Demands on political parties regarding registration should not be so stringent as to jeopardize their freedom of association.
- Requirements for the registration of candidates and political parties which are too strict should be abolished.
- [Political parties] are thus a specific kind of association, which in many countries is submitted to registration for participation in elections or for public financing. This requirement of registration has been accepted, considering it as not per se contrary to the freedom of association, provided that conditions for registration are not too burdensome. And requirements for registration are very different from one country to another: they may include, for instance, organisational conditions, requirement for minimum political activity, of standing for elections, of reaching a certain threshold of votes... However, some pre-conditions for registration of political parties existing in several Council of Europe Member States requiring a certain territorial representation and a minimal number of members for their registration could be problematic in the light of the principle of free association in political parties.
- The prohibition or dissolution of political parties as a particularly far-reaching measure should be used with utmost restraint. Before asking the competent judicial body to prohibit or dissolve a party, governments or other state organs should assess, having regard to the situation of the country concerned, whether the party really represents a danger to the free and democratic political order or to the rights of individuals and whether other, less radical measures could prevent the said danger.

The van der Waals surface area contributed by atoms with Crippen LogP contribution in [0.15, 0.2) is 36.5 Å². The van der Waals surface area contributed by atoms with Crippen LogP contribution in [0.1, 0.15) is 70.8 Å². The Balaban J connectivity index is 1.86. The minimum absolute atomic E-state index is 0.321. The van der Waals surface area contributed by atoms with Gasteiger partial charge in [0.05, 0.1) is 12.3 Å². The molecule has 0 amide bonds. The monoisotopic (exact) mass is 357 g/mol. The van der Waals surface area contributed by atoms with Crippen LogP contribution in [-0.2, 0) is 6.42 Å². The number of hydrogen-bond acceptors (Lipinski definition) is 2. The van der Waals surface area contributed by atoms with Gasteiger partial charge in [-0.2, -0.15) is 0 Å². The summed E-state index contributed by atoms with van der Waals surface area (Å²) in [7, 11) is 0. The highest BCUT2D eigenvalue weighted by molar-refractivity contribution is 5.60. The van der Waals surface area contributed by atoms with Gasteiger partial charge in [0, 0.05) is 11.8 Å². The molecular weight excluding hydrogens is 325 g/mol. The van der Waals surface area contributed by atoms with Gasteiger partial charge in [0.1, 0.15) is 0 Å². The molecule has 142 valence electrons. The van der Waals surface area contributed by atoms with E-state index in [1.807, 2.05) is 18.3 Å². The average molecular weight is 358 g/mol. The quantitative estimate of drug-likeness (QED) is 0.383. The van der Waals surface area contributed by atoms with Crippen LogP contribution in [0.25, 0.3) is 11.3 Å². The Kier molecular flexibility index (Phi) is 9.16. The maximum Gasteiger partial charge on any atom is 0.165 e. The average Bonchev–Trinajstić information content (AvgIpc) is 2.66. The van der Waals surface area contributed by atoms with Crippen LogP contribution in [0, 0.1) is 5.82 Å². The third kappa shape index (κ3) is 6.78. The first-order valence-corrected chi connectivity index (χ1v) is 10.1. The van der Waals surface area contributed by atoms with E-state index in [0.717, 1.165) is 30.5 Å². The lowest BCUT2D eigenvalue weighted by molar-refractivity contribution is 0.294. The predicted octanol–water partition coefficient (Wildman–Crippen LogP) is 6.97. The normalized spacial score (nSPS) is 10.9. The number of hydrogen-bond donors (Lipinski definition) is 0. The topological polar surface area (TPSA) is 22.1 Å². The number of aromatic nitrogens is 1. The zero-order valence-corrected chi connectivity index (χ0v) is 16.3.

- [Restrictions on registering parties]... should not compromise or violate the basic democratic rights for registering parties. If the demands for the registering authority are too stringent, then people’s democratic rights of association and right to stand for office could be jeopardised.
- Registration as a necessary step for recognition of an association as a political party, for a party’s participation in general elections or for public financing of a party does not per se amount to a violation of rights protected under Articles 11 and 10 of the European Convention on Human Rights. Any requirements in relation to registration, however, must be such as are ‘necessary in a democratic society’ and proportionate to the objective sought to be achieved by the measures in question.
- The Special Rapporteur calls upon States in times of elections: (…) (e) To ensure that an enabling framework is provided for political parties to be formed — regardless of their political ideology — and to enjoy the level playing field, in particular in relation to their ability to access funding, and to exercise their rights to freedom of expression, including through peaceful demonstrations and access to the media.
- Political parties must be protected as an integral expression of the right of individuals and groups to freely form associations. But, given the unique and vital role of political parties in the electoral process and democratic governance, it is commonly accepted for states to regulate their functioning insofar as is necessary to ensure effective, representative and fair democratic governance.